A flexible optical fiber cable, either as a wireline or a disposable fiber deployed using a pumped fiber payout shuttle, in a horizontal well, can be used be measure distributed near-static or dynamic strain. These measurements can be used to monitor the hydraulic fracturing treatment of nearby wells. It is the objective of this paper to present a theoretical framework for the understanding of the cable behavior and to compare it to field measurements.

The theory predicts the conditions under which slippage occurs between the optical fiber cable and the wellbore if coupling is provided by Coulomb friction. For near-static strain, as used in crosswell strain monitoring, the theory explains the broadening of the strain zone detected with a wireline cable. However, the theory underestimates the coupling provided by a grease-covered disposable fiber where a level of adhesion between the fiber and the wellbore provides better coupling than possible by Coulomb friction alone. Understanding the fundamental theory explains measured data and enables confident data interpretation regardless of sensing cable configuration.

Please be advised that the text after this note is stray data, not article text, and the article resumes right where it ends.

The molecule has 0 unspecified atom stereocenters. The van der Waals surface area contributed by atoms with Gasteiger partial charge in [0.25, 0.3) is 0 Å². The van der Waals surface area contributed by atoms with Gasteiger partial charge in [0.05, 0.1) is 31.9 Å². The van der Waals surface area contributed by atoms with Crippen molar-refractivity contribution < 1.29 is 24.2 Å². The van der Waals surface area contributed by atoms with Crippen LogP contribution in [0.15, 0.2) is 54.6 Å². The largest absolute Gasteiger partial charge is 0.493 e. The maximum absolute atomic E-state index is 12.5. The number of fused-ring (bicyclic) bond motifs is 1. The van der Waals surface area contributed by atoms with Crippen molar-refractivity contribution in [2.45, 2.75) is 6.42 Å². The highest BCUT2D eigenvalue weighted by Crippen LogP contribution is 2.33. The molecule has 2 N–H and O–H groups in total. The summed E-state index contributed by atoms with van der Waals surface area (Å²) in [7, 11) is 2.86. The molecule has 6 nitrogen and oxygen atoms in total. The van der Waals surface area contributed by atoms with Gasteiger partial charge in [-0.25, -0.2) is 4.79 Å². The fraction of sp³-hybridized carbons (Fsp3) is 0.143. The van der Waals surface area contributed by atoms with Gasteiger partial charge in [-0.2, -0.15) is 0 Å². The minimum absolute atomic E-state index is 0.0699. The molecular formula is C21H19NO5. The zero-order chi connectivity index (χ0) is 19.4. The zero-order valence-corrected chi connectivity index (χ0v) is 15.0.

For the dynamic strain, the theory confirms the generally good response observed using the flexible cables for microseismic monitoring due to the low amplitude of the dynamic strains involved. The low amplitude of the strains means that the strain gradients and inertial forces are also small, such that Coulomb friction is sufficient to provide the needed coupling.

An interesting result of the theory is the existence of a resonance condition allowing for large amplitudes to be detected faithfully even if only Coulomb friction is present. This resonance does not depend on signal frequency but on the match between the intrinsic travel speed of a disturbance on the cable and the apparent phase velocity of the seismic signal in the well direction.

Most importantly, the theory enables i) a comparison of different cable types for the near-static and dynamic strain applications, and ii) better data interpretation and associated decisions.

Field examples are provided to show both when the theory is applicable and where the obtained coupling exceeds what is predicted by the theory. The novel aspect of the paper is the first presentation of a theoretical background for the understanding of the performance of flexible cables inside horizontal wells used as static or dynamic strain sensors for the monitoring of hydraulic fracturing jobs.

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